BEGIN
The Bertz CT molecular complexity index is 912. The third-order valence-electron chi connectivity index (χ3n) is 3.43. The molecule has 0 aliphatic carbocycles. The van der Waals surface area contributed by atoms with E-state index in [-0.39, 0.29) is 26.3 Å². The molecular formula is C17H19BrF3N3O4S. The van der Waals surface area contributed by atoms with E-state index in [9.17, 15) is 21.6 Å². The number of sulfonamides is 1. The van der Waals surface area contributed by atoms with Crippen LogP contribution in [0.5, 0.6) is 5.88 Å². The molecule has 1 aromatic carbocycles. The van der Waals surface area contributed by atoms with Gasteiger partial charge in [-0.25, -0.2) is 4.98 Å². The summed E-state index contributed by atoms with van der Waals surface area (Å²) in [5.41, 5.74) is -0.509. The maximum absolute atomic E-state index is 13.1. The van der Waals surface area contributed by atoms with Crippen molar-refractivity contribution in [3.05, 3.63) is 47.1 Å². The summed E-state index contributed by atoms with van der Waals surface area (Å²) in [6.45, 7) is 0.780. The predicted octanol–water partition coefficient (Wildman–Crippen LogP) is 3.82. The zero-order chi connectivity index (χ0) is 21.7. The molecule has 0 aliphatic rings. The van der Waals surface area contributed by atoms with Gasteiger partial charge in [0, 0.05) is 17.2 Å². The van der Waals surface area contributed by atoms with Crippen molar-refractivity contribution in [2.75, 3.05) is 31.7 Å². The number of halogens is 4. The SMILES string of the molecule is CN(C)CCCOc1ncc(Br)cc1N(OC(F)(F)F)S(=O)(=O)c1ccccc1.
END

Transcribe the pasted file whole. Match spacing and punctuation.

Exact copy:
The Bertz CT molecular complexity index is 912. The third-order valence-electron chi connectivity index (χ3n) is 3.43. The molecule has 0 aliphatic carbocycles. The van der Waals surface area contributed by atoms with E-state index in [-0.39, 0.29) is 26.3 Å². The molecular formula is C17H19BrF3N3O4S. The van der Waals surface area contributed by atoms with E-state index in [9.17, 15) is 21.6 Å². The number of sulfonamides is 1. The van der Waals surface area contributed by atoms with Crippen LogP contribution in [0.5, 0.6) is 5.88 Å². The molecule has 1 aromatic carbocycles. The van der Waals surface area contributed by atoms with Gasteiger partial charge in [-0.25, -0.2) is 4.98 Å². The summed E-state index contributed by atoms with van der Waals surface area (Å²) in [5.41, 5.74) is -0.509. The maximum absolute atomic E-state index is 13.1. The van der Waals surface area contributed by atoms with Crippen molar-refractivity contribution in [3.05, 3.63) is 47.1 Å². The summed E-state index contributed by atoms with van der Waals surface area (Å²) in [6.45, 7) is 0.780. The predicted octanol–water partition coefficient (Wildman–Crippen LogP) is 3.82. The zero-order chi connectivity index (χ0) is 21.7. The molecule has 0 aliphatic rings. The van der Waals surface area contributed by atoms with Gasteiger partial charge in [0, 0.05) is 17.2 Å². The van der Waals surface area contributed by atoms with Crippen molar-refractivity contribution in [2.75, 3.05) is 31.7 Å². The number of halogens is 4. The SMILES string of the molecule is CN(C)CCCOc1ncc(Br)cc1N(OC(F)(F)F)S(=O)(=O)c1ccccc1.